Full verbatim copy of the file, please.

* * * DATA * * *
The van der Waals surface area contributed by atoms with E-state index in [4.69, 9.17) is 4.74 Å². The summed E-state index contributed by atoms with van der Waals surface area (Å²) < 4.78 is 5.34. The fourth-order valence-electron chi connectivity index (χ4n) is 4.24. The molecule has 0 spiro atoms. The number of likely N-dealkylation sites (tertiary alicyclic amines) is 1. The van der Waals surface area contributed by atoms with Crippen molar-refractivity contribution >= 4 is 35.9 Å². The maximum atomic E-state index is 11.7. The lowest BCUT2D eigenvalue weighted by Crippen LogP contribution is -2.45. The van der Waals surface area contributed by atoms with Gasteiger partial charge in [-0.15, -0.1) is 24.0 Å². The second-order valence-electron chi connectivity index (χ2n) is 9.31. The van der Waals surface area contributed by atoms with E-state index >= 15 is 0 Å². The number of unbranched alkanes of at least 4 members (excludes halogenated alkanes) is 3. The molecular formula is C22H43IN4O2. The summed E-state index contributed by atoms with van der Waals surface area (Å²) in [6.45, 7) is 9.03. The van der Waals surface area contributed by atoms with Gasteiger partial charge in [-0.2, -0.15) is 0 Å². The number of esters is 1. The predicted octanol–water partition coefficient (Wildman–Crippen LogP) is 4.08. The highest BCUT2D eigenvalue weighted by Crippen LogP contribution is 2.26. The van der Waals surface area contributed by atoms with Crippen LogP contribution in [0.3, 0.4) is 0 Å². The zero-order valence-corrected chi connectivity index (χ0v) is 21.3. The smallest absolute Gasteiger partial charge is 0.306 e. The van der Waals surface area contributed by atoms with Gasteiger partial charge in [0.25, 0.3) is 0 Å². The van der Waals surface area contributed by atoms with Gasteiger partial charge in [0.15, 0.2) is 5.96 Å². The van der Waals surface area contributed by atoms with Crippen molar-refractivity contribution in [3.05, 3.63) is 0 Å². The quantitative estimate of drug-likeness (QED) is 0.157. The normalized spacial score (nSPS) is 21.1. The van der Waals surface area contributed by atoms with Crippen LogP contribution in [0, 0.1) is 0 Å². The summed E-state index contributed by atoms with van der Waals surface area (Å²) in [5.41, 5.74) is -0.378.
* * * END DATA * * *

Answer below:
The van der Waals surface area contributed by atoms with E-state index in [4.69, 9.17) is 4.74 Å². The summed E-state index contributed by atoms with van der Waals surface area (Å²) < 4.78 is 5.34. The fourth-order valence-electron chi connectivity index (χ4n) is 4.24. The molecule has 0 spiro atoms. The number of likely N-dealkylation sites (tertiary alicyclic amines) is 1. The van der Waals surface area contributed by atoms with Crippen molar-refractivity contribution >= 4 is 35.9 Å². The maximum atomic E-state index is 11.7. The lowest BCUT2D eigenvalue weighted by Crippen LogP contribution is -2.45. The van der Waals surface area contributed by atoms with Gasteiger partial charge in [-0.15, -0.1) is 24.0 Å². The second-order valence-electron chi connectivity index (χ2n) is 9.31. The van der Waals surface area contributed by atoms with E-state index >= 15 is 0 Å². The number of unbranched alkanes of at least 4 members (excludes halogenated alkanes) is 3. The molecular formula is C22H43IN4O2. The summed E-state index contributed by atoms with van der Waals surface area (Å²) in [6.45, 7) is 9.03. The van der Waals surface area contributed by atoms with Gasteiger partial charge in [-0.2, -0.15) is 0 Å². The number of esters is 1. The predicted octanol–water partition coefficient (Wildman–Crippen LogP) is 4.08. The highest BCUT2D eigenvalue weighted by Crippen LogP contribution is 2.26. The van der Waals surface area contributed by atoms with Crippen LogP contribution in [0.3, 0.4) is 0 Å². The zero-order valence-corrected chi connectivity index (χ0v) is 21.3. The smallest absolute Gasteiger partial charge is 0.306 e. The van der Waals surface area contributed by atoms with Gasteiger partial charge in [0.25, 0.3) is 0 Å². The van der Waals surface area contributed by atoms with Gasteiger partial charge in [0.15, 0.2) is 5.96 Å². The van der Waals surface area contributed by atoms with Crippen molar-refractivity contribution in [3.05, 3.63) is 0 Å². The quantitative estimate of drug-likeness (QED) is 0.157. The normalized spacial score (nSPS) is 21.1. The van der Waals surface area contributed by atoms with Crippen LogP contribution in [0, 0.1) is 0 Å². The summed E-state index contributed by atoms with van der Waals surface area (Å²) in [5.41, 5.74) is -0.378.